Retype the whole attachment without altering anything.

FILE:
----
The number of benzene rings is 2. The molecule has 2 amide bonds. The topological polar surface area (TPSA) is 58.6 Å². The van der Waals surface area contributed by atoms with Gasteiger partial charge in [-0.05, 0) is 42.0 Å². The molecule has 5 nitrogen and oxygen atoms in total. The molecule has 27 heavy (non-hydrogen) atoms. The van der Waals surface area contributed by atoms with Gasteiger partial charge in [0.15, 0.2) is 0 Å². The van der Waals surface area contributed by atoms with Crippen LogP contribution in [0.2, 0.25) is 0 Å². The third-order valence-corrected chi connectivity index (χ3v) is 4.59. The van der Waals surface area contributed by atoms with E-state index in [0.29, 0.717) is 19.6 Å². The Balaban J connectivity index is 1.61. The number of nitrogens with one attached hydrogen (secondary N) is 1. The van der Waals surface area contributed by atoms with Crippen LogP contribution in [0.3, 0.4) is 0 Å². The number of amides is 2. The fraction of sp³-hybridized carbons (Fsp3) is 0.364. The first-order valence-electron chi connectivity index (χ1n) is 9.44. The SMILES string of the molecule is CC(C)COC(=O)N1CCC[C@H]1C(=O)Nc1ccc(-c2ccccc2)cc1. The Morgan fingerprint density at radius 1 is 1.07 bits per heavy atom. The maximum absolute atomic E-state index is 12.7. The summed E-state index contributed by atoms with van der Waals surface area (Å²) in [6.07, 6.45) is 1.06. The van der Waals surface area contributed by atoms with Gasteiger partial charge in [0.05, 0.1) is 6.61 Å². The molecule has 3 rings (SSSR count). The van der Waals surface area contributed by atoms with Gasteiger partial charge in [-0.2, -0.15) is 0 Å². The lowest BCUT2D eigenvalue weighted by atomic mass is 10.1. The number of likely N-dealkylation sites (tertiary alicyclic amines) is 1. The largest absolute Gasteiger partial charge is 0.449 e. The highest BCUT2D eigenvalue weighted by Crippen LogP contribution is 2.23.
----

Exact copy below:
The number of benzene rings is 2. The molecule has 2 amide bonds. The topological polar surface area (TPSA) is 58.6 Å². The van der Waals surface area contributed by atoms with Gasteiger partial charge in [-0.05, 0) is 42.0 Å². The molecule has 5 nitrogen and oxygen atoms in total. The molecule has 27 heavy (non-hydrogen) atoms. The van der Waals surface area contributed by atoms with Gasteiger partial charge in [0.15, 0.2) is 0 Å². The van der Waals surface area contributed by atoms with Crippen LogP contribution in [0.2, 0.25) is 0 Å². The third-order valence-corrected chi connectivity index (χ3v) is 4.59. The van der Waals surface area contributed by atoms with E-state index in [0.29, 0.717) is 19.6 Å². The Balaban J connectivity index is 1.61. The number of nitrogens with one attached hydrogen (secondary N) is 1. The van der Waals surface area contributed by atoms with Crippen LogP contribution in [0.3, 0.4) is 0 Å². The number of amides is 2. The fraction of sp³-hybridized carbons (Fsp3) is 0.364. The first-order valence-electron chi connectivity index (χ1n) is 9.44. The SMILES string of the molecule is CC(C)COC(=O)N1CCC[C@H]1C(=O)Nc1ccc(-c2ccccc2)cc1. The Morgan fingerprint density at radius 1 is 1.07 bits per heavy atom. The maximum absolute atomic E-state index is 12.7. The summed E-state index contributed by atoms with van der Waals surface area (Å²) in [6.07, 6.45) is 1.06. The van der Waals surface area contributed by atoms with Gasteiger partial charge in [0.05, 0.1) is 6.61 Å². The molecule has 3 rings (SSSR count). The van der Waals surface area contributed by atoms with Gasteiger partial charge in [-0.2, -0.15) is 0 Å². The lowest BCUT2D eigenvalue weighted by atomic mass is 10.1. The number of likely N-dealkylation sites (tertiary alicyclic amines) is 1. The largest absolute Gasteiger partial charge is 0.449 e. The highest BCUT2D eigenvalue weighted by Crippen LogP contribution is 2.23.